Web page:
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And such, I exclaim'd, is the pitiless part Some act by the delicate mind,

Regardless of wringing and breaking a heart Already to sorrow resign'd.

This elegant rose, had I shaken it less, Might have bloom'd with its owner awhile,

And the tear that is wip'd with a little address May be foliow'd perhaps by a smile.

THE POET'S NEW-YEAR'S GIFT.

TO MRS. THROCKMORTON.

Maria I I have ev'ry good

For thee wish'd many a time, Both sad, and in a cheerful mood,

But never yet in rhime.

To wish thee fairer is no need,

More prudent, or more sprightly, Or more ingenious, or more freed

From temper-flaws unsightly.

What favour, then, not yet posTess'd,

Can I for thee require, In wedded love already blest, , To thy whole heart's desire?

None here is happy but in part;

Full bliss is bliss divine;
There dwells some wish in ev'ry heart,

And, doubtless, one in thine.

That wish, on some fair future day,

Which fate shall brightly gild, (Tis blameless, be it what it may)

I wish it all fulfill'd.

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ODE TO APOLLO.

ON AN INK-GLASS ALMOST Dry'd IN THE SUN.

Patron of all those luckless brains,

That, to the wrong side leaning, Indite much metre with much pains,

And little or no meaning,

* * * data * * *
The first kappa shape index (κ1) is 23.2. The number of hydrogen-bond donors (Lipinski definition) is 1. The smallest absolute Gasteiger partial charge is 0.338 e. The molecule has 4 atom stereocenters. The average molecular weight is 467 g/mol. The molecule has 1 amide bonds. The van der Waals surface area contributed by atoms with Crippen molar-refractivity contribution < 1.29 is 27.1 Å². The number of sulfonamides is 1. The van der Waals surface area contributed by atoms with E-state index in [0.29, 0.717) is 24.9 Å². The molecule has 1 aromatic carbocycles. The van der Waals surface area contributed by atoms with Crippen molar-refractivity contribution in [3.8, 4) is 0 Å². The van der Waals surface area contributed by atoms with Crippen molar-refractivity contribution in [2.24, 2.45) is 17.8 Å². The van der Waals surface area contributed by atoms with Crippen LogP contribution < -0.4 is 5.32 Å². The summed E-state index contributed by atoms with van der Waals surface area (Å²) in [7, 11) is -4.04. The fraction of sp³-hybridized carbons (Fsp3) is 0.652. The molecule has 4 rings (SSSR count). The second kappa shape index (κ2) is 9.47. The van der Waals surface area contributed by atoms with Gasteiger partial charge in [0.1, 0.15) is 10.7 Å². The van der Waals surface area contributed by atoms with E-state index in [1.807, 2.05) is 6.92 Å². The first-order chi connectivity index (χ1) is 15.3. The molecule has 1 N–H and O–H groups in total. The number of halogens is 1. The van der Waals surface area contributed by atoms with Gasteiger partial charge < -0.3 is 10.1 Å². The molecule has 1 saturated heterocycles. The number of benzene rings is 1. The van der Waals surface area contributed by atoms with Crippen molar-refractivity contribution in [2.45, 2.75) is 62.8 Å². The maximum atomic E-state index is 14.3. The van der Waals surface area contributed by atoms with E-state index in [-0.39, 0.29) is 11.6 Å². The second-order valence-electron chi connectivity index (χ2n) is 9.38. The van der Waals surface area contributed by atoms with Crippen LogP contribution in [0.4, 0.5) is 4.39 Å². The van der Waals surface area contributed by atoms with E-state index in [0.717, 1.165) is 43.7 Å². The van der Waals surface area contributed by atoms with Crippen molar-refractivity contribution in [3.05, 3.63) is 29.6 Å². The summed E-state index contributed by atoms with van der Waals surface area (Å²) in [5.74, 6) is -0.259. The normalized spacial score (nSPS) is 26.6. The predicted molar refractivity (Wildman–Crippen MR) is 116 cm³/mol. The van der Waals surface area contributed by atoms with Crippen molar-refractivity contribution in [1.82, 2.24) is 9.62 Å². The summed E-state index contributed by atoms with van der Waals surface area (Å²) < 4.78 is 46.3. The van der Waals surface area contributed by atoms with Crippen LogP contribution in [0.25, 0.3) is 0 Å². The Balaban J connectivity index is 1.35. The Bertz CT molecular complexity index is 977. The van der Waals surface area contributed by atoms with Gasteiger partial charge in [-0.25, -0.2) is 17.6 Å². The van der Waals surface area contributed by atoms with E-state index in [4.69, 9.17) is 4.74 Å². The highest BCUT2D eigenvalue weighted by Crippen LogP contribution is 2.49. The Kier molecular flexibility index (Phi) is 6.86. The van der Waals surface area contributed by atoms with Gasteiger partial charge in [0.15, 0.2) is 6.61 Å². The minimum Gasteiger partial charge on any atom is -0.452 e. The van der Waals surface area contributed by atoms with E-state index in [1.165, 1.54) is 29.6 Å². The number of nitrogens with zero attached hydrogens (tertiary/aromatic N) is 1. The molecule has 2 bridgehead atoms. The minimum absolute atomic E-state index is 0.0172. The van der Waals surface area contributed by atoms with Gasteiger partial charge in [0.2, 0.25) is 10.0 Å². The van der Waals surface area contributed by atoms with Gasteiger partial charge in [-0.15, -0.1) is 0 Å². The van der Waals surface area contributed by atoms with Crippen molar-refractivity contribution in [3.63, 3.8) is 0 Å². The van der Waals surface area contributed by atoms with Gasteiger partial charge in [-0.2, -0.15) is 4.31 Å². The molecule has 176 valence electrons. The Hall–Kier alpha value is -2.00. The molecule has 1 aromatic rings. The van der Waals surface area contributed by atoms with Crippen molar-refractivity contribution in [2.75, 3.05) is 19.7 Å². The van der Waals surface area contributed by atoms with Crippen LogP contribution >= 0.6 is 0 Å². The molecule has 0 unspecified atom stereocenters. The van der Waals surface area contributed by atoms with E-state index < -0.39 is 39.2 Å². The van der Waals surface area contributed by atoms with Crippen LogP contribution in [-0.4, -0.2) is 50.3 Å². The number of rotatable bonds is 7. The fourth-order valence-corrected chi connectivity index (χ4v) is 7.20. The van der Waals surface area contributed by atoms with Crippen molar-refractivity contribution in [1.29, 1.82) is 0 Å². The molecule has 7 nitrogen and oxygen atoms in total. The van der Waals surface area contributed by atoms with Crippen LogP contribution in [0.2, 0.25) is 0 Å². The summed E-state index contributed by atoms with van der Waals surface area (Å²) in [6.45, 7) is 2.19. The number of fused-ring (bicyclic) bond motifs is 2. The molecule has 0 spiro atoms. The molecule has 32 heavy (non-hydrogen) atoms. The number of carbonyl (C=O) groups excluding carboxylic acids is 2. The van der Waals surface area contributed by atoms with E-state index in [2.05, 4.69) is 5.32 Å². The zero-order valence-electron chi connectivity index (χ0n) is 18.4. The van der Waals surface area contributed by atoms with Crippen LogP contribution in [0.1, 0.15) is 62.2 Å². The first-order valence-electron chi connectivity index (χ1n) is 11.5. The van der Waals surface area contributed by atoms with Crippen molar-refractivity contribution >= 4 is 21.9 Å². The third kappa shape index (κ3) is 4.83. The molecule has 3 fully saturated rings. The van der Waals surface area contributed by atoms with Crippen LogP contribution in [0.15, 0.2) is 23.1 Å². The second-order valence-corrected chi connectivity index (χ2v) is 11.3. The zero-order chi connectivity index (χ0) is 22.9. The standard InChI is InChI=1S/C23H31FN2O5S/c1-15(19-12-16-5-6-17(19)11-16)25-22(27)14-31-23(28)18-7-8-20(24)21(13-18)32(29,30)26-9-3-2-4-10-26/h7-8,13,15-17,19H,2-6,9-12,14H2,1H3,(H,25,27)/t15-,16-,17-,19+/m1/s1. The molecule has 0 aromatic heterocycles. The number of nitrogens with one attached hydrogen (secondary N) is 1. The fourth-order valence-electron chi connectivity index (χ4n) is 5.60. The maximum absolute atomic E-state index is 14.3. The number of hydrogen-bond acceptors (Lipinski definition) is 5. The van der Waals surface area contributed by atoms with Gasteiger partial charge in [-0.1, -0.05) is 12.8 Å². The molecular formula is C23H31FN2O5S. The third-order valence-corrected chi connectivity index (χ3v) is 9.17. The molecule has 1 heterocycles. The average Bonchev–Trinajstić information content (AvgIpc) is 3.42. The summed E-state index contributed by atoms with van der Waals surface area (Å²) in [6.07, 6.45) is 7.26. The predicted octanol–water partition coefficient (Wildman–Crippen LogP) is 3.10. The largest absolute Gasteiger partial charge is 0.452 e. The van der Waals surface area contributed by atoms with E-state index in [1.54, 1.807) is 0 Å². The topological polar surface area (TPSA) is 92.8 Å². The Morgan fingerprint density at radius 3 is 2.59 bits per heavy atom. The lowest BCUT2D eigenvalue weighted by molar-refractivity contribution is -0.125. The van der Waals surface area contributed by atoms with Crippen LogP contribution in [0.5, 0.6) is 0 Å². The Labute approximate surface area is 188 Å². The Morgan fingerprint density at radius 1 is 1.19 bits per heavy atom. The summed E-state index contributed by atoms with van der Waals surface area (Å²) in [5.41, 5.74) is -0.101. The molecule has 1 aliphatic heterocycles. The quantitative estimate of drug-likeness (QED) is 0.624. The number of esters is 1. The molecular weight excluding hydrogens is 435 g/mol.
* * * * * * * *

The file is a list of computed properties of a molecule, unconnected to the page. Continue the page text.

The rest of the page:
Ah why, since oceans, rivers, streams,

That water air the nations,
Pay tribute to thy glorious beams,

In constant exhalations,

Why, stooping from the noon of day,

Too covetous of drink, Apollo, hast thou stol'n away

A poet's drop of ink?

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Upborne into the viewless air,

It floats a vapour now, Impell'd thro' regions dense and rare,

By all the winds that blow.

Ordain'd, perhaps, ere summer flies,

Combin'd with millions more, To form an iris in the skies,

Though black and foul before.

Illustrious drop! and happy then

Beyond the-happiest lot,
Of all that ever pass'd my pen,

So soon to be forgot!

Phœbus, if such be thy design,

To place it in thy bow, Give wit, that what is left- may shine

With equal grace below.

CATHARINA.

ADDRESSED TO MISS STAPI.ETON.

She came—she is gone—we have met—

And meet perhaps never again; The fun of that moment is set,

And seems to have risen in vain. Catharina has fled like a dream—

(So vanishes pleasure, alas!) But has left a regret and esteem

That will not so suddenly pass.

The last evening-ramble we made,

.Catharina, Maria, and I, Our progress was often delay'd

By the nightingale warbling nigh.

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